The Computational Propaganda Project

Oxford Internet Institute, University of Oxford

What to watch for when America’s tech giants testify on Russian hacking today

Sam Woolley and Doug Guilbeault wrote an article for Quartz which provides a breakdown of the recent testimony provided to congressional intelligence committees by Facebook, Twitter, and Google to the Senate. This week Twitter, Facebook, and Google will testify publicly before the US Congress about how the Russian government manipulated public opinion during the 2016 US election….

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Twitter has a serious bot problem, and Wikipedia might have the solution

Robert Gorwa wrote a new commentary essay for Quartz on Twitter’s bot policy. Several research projects, including the Computational Propaganda Project at the Oxford Internet Institute (where I am a researcher), the Atlantic Council’s Digital Forensics Lab, and the Observatory on Social Media at Indiana University have begun to document the central role of bot accounts in spreading hyper-partisan and misleading “news,”…

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Facebook has so much more to tell us

Phil Howard and Bence Kollanyi wrote an opinion article for the Washington Post, discussing how Facebook could share more data about political advertising and targeting with the public. Facebook and Twitter have taken the important step of handing over thousands of ads to Congress that were bought and circulated by Russian strategists to influence our…

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Social media companies must respond to the sinister reality behind fake news

Phil Howard and Bence Kollanyi wrote an opinion article for the Guardian, discussing the project’s latest research and how social media companies could “design for deliberation.” Social media companies such as Facebook and Twitter have begun to share evidence of how their platforms are used and abused during elections. They have developed interesting new initiatives to…

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Hey politicians — don’t hate the internet, hate the game

Project members Sam Woolley and Nick Monaco wrote an opinion piece about bot regulation for TechCrunch. Policymakers’ animus against the internet isn’t new: it’s part of a long trend of suspicion about this medium that challenges all media. Their feelings toward regulation of the web are often muddied by broader trends of political ambivalence toward the actual…

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Tinder nightmares: the promise and peril of political bots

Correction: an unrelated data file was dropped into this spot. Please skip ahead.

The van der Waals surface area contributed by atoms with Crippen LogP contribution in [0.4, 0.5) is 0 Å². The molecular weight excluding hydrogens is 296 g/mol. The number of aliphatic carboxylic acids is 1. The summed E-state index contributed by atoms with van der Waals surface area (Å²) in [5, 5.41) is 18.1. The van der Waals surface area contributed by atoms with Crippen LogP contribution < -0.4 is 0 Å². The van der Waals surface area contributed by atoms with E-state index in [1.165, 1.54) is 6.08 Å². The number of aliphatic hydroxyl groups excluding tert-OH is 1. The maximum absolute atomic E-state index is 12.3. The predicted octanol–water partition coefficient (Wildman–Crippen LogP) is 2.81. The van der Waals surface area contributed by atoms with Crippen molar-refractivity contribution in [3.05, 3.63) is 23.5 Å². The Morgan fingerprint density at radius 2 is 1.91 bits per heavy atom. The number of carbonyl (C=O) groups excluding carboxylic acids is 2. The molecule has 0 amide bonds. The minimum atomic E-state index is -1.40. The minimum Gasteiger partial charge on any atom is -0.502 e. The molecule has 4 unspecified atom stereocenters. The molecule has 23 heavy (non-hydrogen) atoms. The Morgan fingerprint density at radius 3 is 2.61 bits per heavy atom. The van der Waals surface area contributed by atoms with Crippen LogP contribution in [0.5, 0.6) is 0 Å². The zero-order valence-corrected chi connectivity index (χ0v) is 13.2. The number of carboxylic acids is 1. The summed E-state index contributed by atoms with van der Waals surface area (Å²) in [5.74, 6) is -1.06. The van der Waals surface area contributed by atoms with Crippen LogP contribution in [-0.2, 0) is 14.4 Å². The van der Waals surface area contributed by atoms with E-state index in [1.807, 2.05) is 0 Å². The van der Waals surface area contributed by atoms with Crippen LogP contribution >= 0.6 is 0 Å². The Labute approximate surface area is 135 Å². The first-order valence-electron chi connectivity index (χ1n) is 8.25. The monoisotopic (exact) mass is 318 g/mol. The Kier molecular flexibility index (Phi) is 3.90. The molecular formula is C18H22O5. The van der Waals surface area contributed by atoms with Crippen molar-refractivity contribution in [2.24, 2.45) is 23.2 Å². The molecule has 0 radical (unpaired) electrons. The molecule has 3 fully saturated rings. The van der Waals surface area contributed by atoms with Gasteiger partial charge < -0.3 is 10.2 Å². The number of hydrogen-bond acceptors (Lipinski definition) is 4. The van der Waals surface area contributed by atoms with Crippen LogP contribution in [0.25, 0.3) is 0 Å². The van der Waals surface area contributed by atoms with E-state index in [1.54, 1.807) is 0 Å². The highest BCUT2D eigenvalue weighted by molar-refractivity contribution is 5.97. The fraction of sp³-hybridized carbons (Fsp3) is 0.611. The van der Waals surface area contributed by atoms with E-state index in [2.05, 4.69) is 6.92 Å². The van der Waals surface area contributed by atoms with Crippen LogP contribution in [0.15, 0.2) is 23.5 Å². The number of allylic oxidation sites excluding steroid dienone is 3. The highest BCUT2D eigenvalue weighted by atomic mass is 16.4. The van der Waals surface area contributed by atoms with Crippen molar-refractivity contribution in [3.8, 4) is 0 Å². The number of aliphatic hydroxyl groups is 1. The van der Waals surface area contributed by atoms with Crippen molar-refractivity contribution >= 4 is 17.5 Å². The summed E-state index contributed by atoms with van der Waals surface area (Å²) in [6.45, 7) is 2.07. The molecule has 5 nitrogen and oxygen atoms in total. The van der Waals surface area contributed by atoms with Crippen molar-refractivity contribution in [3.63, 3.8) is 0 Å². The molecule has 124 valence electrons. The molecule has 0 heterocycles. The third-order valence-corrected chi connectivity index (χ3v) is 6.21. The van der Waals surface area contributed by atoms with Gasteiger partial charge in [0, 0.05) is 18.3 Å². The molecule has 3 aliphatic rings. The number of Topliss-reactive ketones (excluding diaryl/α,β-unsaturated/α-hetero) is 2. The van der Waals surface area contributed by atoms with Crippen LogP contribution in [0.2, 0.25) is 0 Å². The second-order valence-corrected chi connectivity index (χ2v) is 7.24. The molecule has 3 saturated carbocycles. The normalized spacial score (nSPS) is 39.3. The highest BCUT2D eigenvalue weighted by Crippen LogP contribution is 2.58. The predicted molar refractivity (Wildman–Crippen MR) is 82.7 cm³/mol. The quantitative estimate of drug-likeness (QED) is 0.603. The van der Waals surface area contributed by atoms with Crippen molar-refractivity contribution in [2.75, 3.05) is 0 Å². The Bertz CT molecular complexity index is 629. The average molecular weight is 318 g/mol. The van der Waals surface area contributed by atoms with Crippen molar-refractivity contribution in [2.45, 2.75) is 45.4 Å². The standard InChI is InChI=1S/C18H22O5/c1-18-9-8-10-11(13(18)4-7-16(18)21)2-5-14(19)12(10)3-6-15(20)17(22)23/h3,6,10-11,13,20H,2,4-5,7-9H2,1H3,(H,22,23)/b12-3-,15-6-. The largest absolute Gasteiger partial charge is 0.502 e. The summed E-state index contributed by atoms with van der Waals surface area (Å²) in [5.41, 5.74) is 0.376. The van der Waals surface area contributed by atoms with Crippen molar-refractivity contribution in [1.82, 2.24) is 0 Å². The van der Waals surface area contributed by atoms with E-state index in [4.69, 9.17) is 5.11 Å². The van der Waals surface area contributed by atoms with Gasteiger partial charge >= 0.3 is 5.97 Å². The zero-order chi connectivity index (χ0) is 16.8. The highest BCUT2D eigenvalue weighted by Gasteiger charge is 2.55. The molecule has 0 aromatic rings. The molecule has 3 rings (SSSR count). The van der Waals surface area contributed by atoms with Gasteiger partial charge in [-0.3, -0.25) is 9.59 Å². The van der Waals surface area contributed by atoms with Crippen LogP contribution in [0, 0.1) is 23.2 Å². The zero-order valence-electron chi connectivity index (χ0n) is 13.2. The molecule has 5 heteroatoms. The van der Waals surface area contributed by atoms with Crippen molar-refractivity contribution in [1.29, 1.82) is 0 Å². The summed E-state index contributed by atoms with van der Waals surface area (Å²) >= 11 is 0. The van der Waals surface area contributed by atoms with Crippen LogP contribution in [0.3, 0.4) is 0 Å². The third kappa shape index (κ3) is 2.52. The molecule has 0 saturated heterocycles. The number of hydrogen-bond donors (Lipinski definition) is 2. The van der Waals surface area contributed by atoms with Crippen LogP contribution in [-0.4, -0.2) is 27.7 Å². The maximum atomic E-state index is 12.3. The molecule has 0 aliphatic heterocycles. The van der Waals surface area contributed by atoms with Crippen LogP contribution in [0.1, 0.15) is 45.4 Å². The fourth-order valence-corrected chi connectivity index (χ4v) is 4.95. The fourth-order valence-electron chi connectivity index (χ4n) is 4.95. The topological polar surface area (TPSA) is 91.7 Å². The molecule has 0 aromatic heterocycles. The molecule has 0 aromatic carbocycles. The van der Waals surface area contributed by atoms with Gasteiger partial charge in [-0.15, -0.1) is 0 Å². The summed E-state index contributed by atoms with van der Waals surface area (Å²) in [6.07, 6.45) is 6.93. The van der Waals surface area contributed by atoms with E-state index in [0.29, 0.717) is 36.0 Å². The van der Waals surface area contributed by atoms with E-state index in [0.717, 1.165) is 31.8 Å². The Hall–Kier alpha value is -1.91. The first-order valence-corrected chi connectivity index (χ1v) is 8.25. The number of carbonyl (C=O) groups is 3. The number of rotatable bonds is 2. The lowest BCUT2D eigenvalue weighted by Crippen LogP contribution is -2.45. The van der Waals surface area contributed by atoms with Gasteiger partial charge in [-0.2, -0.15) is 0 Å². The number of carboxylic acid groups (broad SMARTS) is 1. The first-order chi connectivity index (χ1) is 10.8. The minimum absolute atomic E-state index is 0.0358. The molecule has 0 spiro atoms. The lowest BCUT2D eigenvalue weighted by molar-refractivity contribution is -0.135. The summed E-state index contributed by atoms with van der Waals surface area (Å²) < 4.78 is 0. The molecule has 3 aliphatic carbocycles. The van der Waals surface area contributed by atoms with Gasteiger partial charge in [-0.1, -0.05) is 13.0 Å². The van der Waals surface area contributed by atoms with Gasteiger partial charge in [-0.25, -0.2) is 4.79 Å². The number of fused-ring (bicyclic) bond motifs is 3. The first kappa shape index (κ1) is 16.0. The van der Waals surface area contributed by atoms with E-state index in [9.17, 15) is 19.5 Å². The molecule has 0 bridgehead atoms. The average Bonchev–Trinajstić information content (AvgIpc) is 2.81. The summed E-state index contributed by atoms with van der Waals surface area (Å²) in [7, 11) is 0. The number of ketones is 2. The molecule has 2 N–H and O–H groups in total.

Project members Robert Gorwa and Doug Guilbeault published an article in Wired about the recent use of Tinder bots to target young swing voters in the lead up to the UK’s General Election. In the days leading up to the UK’s general election, youths looking for love online encountered a whole new kind of Tinder…

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Facebook needs to be more open about its effect on democracy

A follow up opinion piece to the project’s most recent UK General Election memo was written by John Gallacher and Monica Kaminska, and published in the Guardian. Facebook and Twitter fast became major electoral battlegrounds in the 2017 general election. It is here that campaigns had the potential to be won or lost. Young voters…

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The Most Important Lesson From the Dust-Up Over Trump’s Fake Twitter Followers

Project members Tim Hwang and Sam Woolley have a new article in Slate discussing bots that follow political candidates. Let’s be clear: Coordinated campaigns of misinformation and manipulation on social media are absolutely real and are becoming an increasingly prominent component of the online media landscape. A variety of state and nonstate actors are increasingly…

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Facebook could tell us how Russia interfered in our elections. Why won’t it?

Team members Phil Howard and Robert Gorwa wrote an op-ed for the Washington Post which calls on Facebook to share important data on potential Russian interference in the 2016 US election, and touches on the importance of not just studying ‘fake news’, but also fake accounts and other false amplifiers. Read the full piece in the Washington Post.

Resource for Understanding Political Bots

We put together this brief write-up for people (concerned citizens, journalists, policy makers, academics, etc.) hoping to 1) understand the use and brief history of political bots, 2) develop ways for spotting political bots on social media platforms and 3) work to understand the role of companies like Twitter and Facebook in moderating bot driven…

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